Earth Snapshot RSS Feed Twitter
 
 
 
 

Posts tagged Murmansk Oblast

Bays and Rivermouths Along Northwestern Coast of Russia – September 29th, 2009

68.0N 45.0E

September 29th, 2009 Category: Image of the day, Rivers

Russia - July 28th, 2009

Russia - July 28th, 2009

Bays by Kanin Peninsula

Bays by Kanin Peninsula

Several rivermouths and bays mark the shoreline of this area of northwestern Russia.

The land features visible include the edge of the Kola Peninsula (lower left corner), part of the Murmansk Oblast, the Kanin Peninsula (east of the former) in Nenets Autonomous Okrug, and the hooked southern tip of Mezhdusharskiy Island (top center) of the Novaya Zemlya archipelago.

Between the Kola and Kanin Peninsulas, the Mezen River empties tan sediments into Mezen Bay, with an area of 6,630 kmĀ², part of the White Sea (see close-up for more detailed view).

On the eastern side of the Kanin Peninsula, some sediments also frame the coast of Chesha Bay (Chiosha Bay), an inlet of the Barents Sea. The bay is 84 miles (135 km) wide and 62 miles (100 km) long (see close-up).

Continuing eastward along the coast, the Pechora River spills darker brown sediments into the Pechora Sea. This 1,809 km long river runs from the Ural Mountains to Nosovaya at the shores of the sea.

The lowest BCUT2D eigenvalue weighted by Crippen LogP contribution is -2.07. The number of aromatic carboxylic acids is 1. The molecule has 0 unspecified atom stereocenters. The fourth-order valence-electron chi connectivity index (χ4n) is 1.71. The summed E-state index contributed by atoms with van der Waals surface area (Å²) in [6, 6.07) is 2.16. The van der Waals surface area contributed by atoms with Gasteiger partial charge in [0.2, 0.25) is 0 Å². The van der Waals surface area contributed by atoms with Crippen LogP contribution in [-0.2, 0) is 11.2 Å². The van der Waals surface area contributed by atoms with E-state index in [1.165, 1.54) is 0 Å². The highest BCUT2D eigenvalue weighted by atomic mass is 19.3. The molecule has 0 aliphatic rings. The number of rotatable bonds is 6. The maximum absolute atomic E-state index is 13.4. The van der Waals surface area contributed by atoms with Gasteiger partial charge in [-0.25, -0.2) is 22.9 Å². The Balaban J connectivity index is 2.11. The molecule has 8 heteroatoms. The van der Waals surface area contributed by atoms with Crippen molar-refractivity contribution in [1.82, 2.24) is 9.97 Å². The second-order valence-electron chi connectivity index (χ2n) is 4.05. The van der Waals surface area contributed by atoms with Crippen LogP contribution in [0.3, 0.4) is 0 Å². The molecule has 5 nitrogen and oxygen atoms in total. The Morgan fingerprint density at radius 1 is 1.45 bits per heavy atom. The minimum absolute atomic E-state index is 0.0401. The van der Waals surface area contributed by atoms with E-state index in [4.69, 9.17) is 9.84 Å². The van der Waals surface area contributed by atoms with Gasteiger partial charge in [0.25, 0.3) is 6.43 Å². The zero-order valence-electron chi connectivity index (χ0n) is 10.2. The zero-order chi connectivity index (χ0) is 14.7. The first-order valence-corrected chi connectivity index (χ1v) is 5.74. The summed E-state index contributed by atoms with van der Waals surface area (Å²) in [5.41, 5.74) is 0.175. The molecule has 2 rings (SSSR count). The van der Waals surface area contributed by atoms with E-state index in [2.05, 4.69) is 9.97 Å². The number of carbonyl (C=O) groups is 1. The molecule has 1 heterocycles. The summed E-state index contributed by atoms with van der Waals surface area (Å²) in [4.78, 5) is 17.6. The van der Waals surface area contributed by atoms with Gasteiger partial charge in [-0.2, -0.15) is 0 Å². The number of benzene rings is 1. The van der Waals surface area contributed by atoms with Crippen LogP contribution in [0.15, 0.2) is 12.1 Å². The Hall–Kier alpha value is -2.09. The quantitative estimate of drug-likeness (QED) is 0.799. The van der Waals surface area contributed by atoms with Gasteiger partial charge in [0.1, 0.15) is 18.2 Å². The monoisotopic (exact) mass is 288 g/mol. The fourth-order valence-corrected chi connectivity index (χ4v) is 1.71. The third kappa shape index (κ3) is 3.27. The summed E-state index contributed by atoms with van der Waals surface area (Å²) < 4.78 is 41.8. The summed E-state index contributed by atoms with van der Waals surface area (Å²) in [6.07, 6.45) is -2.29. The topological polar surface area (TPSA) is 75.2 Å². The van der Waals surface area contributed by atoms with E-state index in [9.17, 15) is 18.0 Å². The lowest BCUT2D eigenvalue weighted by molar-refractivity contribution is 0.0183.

Clouds and Ice off Russian Coast, Arctic Ocean

March 27th, 2009 Category: Snapshots

Russia - March 12th, 2009

Russia - March 12th, 2009

Close-up

Close-up

Clouds make linear patterns (see close-up) over the icy waters of the Arctic Ocean, off the coast of Russia.

The land visible at the bottom left is part of the Kola Peninsula in the Murmansk Oblast. The Russian mainland lies to the right, with the Kanin Peninsula jutting out just east of the Kola Peninsula.

The other landmasses visible are islands, seemingly connected to the continent by ice. Kolguyev Island is located in the south-eastern Barents Sea, to the north-east of the Kanin Peninsula.

The white, hooked strip of land coming down from the top center is actually two islands: Severny and Yuzhny, in the the Novaya Zemlya archipelago.

Yuzhny, the southern island, is separated from Vaygach Island by the Kara Strait. This 56 km strait connects the Kara Sea and the Barents Sea.

In turn, Vaygach Island is separated from mainland Russia’s Yugorsky Peninsula by the Yugorsky Strait.

About Us

Earth Observation

Organisations

Archive

July 2019
M T W T F S S
« Mar    
1234567
891011121314
15161718192021
22232425262728
293031  

Categories


Bulletin Board


Featured Posts

Information

28


Take Action

Widgets